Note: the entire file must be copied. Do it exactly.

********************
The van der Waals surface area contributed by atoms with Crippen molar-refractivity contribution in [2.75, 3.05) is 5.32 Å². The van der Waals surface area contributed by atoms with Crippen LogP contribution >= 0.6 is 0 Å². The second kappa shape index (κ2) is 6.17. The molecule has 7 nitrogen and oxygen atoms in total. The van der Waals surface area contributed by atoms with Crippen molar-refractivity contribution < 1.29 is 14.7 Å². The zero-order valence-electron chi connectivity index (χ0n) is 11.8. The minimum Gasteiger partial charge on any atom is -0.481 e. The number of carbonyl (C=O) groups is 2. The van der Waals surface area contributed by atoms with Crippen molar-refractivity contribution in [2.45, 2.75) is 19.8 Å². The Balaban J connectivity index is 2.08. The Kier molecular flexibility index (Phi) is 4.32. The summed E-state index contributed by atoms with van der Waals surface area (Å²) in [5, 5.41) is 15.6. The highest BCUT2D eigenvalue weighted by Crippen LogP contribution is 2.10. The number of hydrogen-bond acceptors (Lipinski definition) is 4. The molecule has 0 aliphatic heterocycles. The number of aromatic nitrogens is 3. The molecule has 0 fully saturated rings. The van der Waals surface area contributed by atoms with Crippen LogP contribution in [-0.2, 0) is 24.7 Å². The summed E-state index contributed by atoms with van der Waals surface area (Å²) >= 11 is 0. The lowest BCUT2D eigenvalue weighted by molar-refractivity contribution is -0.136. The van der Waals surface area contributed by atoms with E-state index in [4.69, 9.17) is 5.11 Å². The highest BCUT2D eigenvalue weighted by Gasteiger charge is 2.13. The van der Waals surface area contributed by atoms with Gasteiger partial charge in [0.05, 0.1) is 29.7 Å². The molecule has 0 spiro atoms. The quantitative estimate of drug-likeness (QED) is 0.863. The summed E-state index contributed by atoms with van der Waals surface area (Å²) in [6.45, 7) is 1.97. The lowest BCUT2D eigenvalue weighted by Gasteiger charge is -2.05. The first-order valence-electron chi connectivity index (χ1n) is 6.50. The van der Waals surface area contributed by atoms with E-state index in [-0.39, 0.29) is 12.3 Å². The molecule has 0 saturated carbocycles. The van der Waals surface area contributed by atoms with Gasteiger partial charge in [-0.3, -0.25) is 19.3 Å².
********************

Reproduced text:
The van der Waals surface area contributed by atoms with Crippen molar-refractivity contribution in [2.75, 3.05) is 5.32 Å². The van der Waals surface area contributed by atoms with Crippen LogP contribution >= 0.6 is 0 Å². The second kappa shape index (κ2) is 6.17. The molecule has 7 nitrogen and oxygen atoms in total. The van der Waals surface area contributed by atoms with Crippen molar-refractivity contribution < 1.29 is 14.7 Å². The zero-order valence-electron chi connectivity index (χ0n) is 11.8. The minimum Gasteiger partial charge on any atom is -0.481 e. The number of carbonyl (C=O) groups is 2. The van der Waals surface area contributed by atoms with Crippen molar-refractivity contribution in [2.45, 2.75) is 19.8 Å². The Balaban J connectivity index is 2.08. The Kier molecular flexibility index (Phi) is 4.32. The summed E-state index contributed by atoms with van der Waals surface area (Å²) in [5, 5.41) is 15.6. The highest BCUT2D eigenvalue weighted by Crippen LogP contribution is 2.10. The number of hydrogen-bond acceptors (Lipinski definition) is 4. The molecule has 0 aliphatic heterocycles. The number of aromatic nitrogens is 3. The molecule has 0 fully saturated rings. The van der Waals surface area contributed by atoms with Crippen LogP contribution in [-0.2, 0) is 24.7 Å². The summed E-state index contributed by atoms with van der Waals surface area (Å²) >= 11 is 0. The lowest BCUT2D eigenvalue weighted by molar-refractivity contribution is -0.136. The van der Waals surface area contributed by atoms with E-state index in [4.69, 9.17) is 5.11 Å². The highest BCUT2D eigenvalue weighted by Gasteiger charge is 2.13. The van der Waals surface area contributed by atoms with Gasteiger partial charge in [0.05, 0.1) is 29.7 Å². The molecule has 0 spiro atoms. The quantitative estimate of drug-likeness (QED) is 0.863. The summed E-state index contributed by atoms with van der Waals surface area (Å²) in [6.45, 7) is 1.97. The lowest BCUT2D eigenvalue weighted by Gasteiger charge is -2.05. The first-order valence-electron chi connectivity index (χ1n) is 6.50. The van der Waals surface area contributed by atoms with E-state index in [-0.39, 0.29) is 12.3 Å². The molecule has 0 saturated carbocycles. The van der Waals surface area contributed by atoms with Gasteiger partial charge in [-0.3, -0.25) is 19.3 Å².